I’ve made dishes similar to this before, but this is definitely a good, refreshing version.
Man, these were terrific. My brother-in-law had requested grilled seafood for our dinner last night, and the idea of kabobs was in my head. I only thought to use this Ina marinade that day, and it worked beautifully. Pro tip: do not sub in coconut oil, as it will solidify and get weird (I just rinsed off the marinade before grilling, and it was fine).
This made for a nice side dish for our night out grilling. We served these room temperature. This recipe was the inspiration, though I deviated slightly. Tip: I made these a few hours ahead of time, and I think it was a bit detrimental to the overall recipe (the sauce got a little clumpy), so I’d just toss the noodles with dressing just before serving.
An improvised fish night that turned out really well. The fishmonger told me the Norwegian salmon was the way to go yesterday, and it was delicious (and super fatty). This was a pretty simple preparation that we served with a mish-mash of sauteed vegetables, and a salad of tomatoes, avocado, garlic and red wine vinaigrette.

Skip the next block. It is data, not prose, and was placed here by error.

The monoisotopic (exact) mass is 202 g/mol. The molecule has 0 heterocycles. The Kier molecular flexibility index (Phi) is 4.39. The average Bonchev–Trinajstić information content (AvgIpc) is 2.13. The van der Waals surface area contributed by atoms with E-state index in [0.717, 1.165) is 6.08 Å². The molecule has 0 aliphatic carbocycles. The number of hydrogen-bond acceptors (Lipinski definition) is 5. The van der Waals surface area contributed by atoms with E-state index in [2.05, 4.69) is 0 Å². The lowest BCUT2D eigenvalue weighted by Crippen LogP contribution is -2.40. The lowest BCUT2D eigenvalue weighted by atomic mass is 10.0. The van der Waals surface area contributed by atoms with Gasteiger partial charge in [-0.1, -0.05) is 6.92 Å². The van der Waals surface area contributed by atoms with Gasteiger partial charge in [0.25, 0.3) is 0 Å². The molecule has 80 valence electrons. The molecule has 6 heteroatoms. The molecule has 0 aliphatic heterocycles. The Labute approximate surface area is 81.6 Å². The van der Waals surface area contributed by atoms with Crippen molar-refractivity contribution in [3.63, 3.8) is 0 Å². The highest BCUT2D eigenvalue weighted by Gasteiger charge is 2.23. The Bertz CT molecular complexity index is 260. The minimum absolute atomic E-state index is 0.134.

My favorite thing about making salmon at home is to get both sides really crisp. Heat a generous amount of oil in pan, place the filets skin side up, and LEAVE THEM ALONE for about seven minutes. Flip (they should come away easily) and cook to your desired internal temperature.
Yum. John got more excited about this than any meal I’ve made recently, so I’d call it a hit. I just sort of improvised this – the last time I had sirloin tips was probably like, at Ponderosa when I was 10. But I bought the mixed pack of mushrooms from our farmer’s market and it seemed like a good way to put them to use.
City chicken is such a weird food. It’s something I grew up eating in Ohio (it was never my favorite dinner, but I didn’t dislike it). And it isn’t even chicken (it’s pork, or sometimes a combo of pork and veal). Basically it’s cheap meat, threaded on a stick, that’s breaded and baked.
I never see it around D.C. but I was at a butcher I’ve never been to before in Virginia this week, and lo and behold, city chicken. I had to buy it and ask my mom how she makes it. I wasn’t sure how we’d like it, since I hadn’t had it for about 20 years. Surprisingly, it was actually a big hit when we made it for Jen and Shawn this week; I’d totally work it into the occasional rotation. We had it with spinach salad (we also prepared a few chicken thighs the same way to make sure we had enough meat, since I’d only bought 1 pound).
Stuffed cabbage tends to only appear in our household if A) we have leftover cabbage or B) we have CSA cabbage, since I’m more of a stuffed peppers fan. But this ended up being a great way to use up half a big head of cabbage from our corned beef adventures, as well as some quinoa languishing in the fridge. The result was a less labor-intensive dish than stuffed cabbage (though still a good one to prepare ahead if you can, as I did).